So besides shiso, which you can see to the right of that photo above, my other experiment in the garden this year was molokhiya, which is one of a variety of spellings for the plant above. I’d read the description of it in the seed catalogue back in February or so and was intrigued by the description of it as a kind of Egyptian spinach, concluding it would grow well out here as a result. Of course, I’d never actually had it so I didn’t know what to expect.
And what is it, exactly? Wikipedia provides a page with a little more information as well as a slew of alternate spellings — important given how transliteration works, as well as in terms of searching for more information on the net. As a more random but also good starting point I’ll also refer you to “Popeye Did Not Know Egyptian Spinach Called Molokhiya”, which I would love for the title alone. As discussed there:
One may encounter many different transliterations for the Arabic word molokhiya, such as mulukhiya and molokhia. It is also called jute, Egyptian spinach, Jews mallow, Jute mallow, or saluyot, with a scientific name of Corchorus olitorius.
Molokhiya is known as the king of vegetables. Its carotene contents are 4.6 times more than spinach, which Popeye loved, and 19 times more than broccoli. Its calcium contents are 9 times more than spinach and 10 times more than broccoli. Even vitamins B1 and B2 are five times more compared to spinach. It contains much more Vitamin E, C, potassium, iron, and other vegetable fibers than any other vegetables.
So on balance it’s one of those handy little leaves that people figured were edible and then used accordingly. Why not investigate, after all?
I took a little care when collecting a slew of leaves to work with since they have a reputation for stickiness — it wasn’t anything drastic but I was glad I had my gloves. As the links note, the leaves can easily be dried for later use and I figure I’ll do something with a lot of them like that as the season continues — the idea of using them as a green tea catches my eye and I can see this going down well closer to winter.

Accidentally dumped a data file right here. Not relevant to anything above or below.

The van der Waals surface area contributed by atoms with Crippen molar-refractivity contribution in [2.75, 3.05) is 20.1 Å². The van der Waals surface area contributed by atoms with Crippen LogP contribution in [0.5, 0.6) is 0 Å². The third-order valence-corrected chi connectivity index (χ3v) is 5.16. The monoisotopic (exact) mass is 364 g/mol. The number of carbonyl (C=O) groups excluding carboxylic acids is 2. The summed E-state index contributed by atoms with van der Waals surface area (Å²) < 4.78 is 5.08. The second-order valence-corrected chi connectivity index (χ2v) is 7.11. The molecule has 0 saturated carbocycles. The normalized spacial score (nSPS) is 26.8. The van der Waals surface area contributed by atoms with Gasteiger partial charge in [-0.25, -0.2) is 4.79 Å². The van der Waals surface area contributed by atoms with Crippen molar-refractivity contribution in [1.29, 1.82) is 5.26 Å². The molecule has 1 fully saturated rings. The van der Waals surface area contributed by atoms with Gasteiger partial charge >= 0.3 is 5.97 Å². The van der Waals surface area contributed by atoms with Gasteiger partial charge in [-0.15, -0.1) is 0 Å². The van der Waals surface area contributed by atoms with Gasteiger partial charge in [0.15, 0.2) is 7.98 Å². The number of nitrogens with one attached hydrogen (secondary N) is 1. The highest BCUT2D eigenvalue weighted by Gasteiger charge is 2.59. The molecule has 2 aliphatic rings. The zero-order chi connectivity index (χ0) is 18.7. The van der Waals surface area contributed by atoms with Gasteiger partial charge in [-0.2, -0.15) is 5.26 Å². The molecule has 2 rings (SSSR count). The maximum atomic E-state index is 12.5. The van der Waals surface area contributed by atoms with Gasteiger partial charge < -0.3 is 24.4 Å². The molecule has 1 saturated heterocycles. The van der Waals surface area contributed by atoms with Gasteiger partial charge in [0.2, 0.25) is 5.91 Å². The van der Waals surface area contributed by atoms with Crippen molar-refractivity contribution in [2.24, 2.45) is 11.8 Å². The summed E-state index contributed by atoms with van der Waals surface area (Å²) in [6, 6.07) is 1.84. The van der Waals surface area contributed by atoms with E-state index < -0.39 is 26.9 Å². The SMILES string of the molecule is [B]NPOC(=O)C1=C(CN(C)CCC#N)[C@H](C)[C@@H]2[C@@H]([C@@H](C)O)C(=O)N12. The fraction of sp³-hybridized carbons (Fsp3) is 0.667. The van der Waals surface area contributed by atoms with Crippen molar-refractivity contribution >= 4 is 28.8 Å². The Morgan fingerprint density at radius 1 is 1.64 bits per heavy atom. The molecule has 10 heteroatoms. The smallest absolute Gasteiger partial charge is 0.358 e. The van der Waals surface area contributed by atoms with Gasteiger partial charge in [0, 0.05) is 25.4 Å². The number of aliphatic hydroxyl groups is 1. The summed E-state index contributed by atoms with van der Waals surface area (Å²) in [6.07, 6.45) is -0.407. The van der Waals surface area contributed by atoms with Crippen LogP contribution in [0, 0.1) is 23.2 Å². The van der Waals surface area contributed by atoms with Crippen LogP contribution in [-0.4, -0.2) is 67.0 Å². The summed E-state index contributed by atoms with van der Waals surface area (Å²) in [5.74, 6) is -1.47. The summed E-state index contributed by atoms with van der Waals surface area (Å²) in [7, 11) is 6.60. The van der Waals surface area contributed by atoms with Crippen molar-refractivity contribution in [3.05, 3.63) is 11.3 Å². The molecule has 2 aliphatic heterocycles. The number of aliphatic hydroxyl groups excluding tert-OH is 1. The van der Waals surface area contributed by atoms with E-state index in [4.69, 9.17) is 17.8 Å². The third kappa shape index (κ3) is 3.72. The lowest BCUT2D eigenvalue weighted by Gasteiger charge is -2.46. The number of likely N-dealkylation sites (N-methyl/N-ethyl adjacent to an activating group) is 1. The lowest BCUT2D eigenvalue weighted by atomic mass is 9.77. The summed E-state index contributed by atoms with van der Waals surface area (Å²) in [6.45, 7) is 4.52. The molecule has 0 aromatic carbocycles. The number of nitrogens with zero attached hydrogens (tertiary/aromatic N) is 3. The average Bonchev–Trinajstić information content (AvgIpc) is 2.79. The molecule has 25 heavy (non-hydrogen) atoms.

For fresh leaves, I consulted a variety of recipe possibilities, noting that it’s Egypt that uses the plant the most and has the most common recipes as a result. There are apparently two chief dishes when it comes to molokhiya — a chicken preparation and a soup, both of which have no one standard recipe but a variety of general approaches done to taste. This version of the chicken dish provides both explanatory context and a nice personal story if you’d like to give it a go; since I don’t cook with meat at home I vaguely considered trying a substitution then figured it would be simpler to do the soup version instead. This version of the recipe — from a vegetarian recipe site in Greece, whose author learned the recipe from an Egyptian acquaintance — was the one I worked with, though as noted in the comments there are a number of possible variations.
In all cases the sense of general preparation is the same — fresh leaves are never used raw but are chopped up and cooked. It was when I was chopping them up that I really noticed the sticky, slimy texture of the leaves — it doesn’t irritate the skin, but be prepared to wash up once more after the initial work. For broth, I used a batch of vegetable broth I’d created and stored some time back, noticing that the molokhiya turned it much darker in quick fashion. This slightly out of focus shot gives a quick sense of it:
The garlic/onion/spice preparation that was made and then added to the soup was easy enough, though instead of soy sauce I added tomato paste, often talked about as a common ingredient. I also included tofu as well for protein, and to soak up some more of the flavors. One thing I did notice, though, is that I’d underestimated the amount of broth needed; close to the conclusion of cooking there was very little left. However, the soup itself is meant to be served over rice, and I’d been prepping up a small batch of brown rice separately for that reason. After some quick thought, I decided to shift from a soup to a sauce or more properly a reduction, to be poured over the rice.
The end result:
This turned out pretty nicely, I thought! It wasn’t what I planned but it was still plenty tasty — cooked molokhiya definitely has a viscous touch to it, and some of the comparisons I’ve read on line say that okra resembles it in feel if not entirely flavor. But it wasn’t gross to my mind, and it blended together well with all the other spices and textures, a sense of richness that wasn’t overpowering.
So we’ll see what else I try with the plant! Any and all suggestions welcomed, of course.